Sterling fell to a three-week low against the dollar yesterday, erasing all the gains it had made since last month’s national election, after data showed the British manufacturing sector grew at a much slower pace than expected in May. The Markit/CIPS manufacturing Purchasing Managers’ Index (PMI) rose to 52.0 in May from a downwardly revised 51.8 in April, but that was lower than the increase to 52.5 forecast by a poll of analysts. That added to the belief that the Bank of England is likely to keep interest rates lower for longer, an expectation that dragged down the pound. Sterling fell to $1.5198, its lowest in since May 7, and down from $1.5270 before the data was released.
The euro was under pressure yesterday, losing ground against the dollar as Greece remained deadlocked in negotiations with its creditors. Greece is due to repay €300m to the International Monetary Fund (IMF) this week, amid suggestions that the IMF may allow it to clump the payments into one at the end of the month. Renewed strength in the dollar came ahead of what is set to be an action-packed week for US markets. Investors will eye a raft of key data – culminating in Friday’s all-important nonfarm payrolls – for any further clues on an interest-rate hike by the Federal Reserve.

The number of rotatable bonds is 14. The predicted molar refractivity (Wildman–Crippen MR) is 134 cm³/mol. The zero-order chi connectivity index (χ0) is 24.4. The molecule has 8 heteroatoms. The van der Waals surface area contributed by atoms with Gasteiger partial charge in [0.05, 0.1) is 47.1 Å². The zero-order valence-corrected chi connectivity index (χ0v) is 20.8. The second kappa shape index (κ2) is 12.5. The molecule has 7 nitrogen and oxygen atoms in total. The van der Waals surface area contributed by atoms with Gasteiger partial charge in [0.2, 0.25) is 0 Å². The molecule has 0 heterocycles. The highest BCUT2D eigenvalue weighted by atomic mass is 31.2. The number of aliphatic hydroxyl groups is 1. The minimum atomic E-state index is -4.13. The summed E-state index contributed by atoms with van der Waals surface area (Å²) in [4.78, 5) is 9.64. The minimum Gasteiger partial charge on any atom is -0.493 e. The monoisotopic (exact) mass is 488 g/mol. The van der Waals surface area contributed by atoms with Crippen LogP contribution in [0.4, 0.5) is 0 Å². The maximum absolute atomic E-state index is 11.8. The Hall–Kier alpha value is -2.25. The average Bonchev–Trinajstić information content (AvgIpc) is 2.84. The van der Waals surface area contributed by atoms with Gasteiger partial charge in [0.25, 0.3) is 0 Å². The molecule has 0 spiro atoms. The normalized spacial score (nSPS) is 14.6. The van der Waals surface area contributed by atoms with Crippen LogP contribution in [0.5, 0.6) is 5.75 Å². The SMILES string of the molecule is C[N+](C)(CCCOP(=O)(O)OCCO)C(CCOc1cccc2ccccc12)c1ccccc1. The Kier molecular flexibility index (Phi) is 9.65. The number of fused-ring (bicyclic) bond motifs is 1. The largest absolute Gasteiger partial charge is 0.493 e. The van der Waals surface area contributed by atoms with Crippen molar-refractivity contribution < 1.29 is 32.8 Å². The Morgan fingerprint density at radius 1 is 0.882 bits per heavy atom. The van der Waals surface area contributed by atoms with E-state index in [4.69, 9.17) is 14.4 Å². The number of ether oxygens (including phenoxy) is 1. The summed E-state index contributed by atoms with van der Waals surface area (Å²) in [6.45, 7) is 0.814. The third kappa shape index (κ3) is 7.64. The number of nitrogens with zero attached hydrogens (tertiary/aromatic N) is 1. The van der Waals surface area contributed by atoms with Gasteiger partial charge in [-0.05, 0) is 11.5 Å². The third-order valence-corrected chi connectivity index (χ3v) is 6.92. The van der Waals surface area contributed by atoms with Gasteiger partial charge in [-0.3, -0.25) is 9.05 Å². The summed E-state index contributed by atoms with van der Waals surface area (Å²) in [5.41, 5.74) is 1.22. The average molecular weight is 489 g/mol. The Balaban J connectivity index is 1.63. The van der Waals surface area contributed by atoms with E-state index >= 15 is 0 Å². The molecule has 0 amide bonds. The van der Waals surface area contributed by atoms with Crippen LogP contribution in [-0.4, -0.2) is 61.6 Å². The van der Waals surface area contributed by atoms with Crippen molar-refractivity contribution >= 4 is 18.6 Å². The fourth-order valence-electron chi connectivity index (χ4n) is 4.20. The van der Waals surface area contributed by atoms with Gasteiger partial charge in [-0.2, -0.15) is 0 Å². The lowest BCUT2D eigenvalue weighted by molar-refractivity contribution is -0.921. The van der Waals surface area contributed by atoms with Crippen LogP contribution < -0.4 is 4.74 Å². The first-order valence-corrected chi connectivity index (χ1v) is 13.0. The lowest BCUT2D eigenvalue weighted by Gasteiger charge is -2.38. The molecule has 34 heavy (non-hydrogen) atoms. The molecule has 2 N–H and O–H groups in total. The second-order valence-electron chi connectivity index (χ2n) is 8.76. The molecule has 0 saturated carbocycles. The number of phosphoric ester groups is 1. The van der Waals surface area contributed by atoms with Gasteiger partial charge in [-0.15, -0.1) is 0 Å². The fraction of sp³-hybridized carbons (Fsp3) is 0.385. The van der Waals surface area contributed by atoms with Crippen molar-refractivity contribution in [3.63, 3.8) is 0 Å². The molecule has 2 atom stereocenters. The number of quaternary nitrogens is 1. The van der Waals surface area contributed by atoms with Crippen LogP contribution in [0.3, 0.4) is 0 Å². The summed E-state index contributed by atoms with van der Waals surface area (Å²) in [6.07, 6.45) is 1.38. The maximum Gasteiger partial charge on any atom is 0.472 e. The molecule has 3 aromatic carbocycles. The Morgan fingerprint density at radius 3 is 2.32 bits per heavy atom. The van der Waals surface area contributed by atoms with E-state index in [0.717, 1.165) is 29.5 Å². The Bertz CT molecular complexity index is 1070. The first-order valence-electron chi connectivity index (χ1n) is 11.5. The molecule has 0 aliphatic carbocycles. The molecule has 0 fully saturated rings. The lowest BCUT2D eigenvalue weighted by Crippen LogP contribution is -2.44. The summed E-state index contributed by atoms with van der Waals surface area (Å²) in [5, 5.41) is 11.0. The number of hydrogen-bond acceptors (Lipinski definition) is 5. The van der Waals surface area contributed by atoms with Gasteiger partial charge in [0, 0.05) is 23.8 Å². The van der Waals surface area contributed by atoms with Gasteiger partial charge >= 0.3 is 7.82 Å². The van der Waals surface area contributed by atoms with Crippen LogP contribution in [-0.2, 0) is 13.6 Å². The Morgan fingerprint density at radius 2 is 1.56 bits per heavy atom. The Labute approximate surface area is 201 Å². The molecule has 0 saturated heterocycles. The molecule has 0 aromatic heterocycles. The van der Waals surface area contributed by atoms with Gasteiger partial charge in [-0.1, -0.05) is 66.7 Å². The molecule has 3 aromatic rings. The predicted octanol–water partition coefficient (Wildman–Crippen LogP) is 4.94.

The dollar rose to fresh 12-and-a-half year highs against the yen this morning as upbeat data on U.S. manufacturing activity and construction spending bolstered expectations for higher interest rates. USD/JPY hit highs of 125.06, the most since November 2002 before pulling back to 124.61. The dollar was boosted after data showed that the Institute of Supply Management’s manufacturing index accelerated in May, as new orders and employment both rebounded. The ISM index of manufacturing activity was 52.8, up from 51.5 in April and ahead of forecasts for 52.0. Another report showed that U.S. construction spending rose to the highest level in six-and-a-half years in April, adding to recent signs that the economy is rebounding from a weak first quarter. The Commerce Department said construction spending jumped 2.2% to an annual rate of $1.0 trillion, the highest since November 2008. The greenback shrugged off data earlier in the day showing that U.S. consumer spending was unexpectedly flat in April.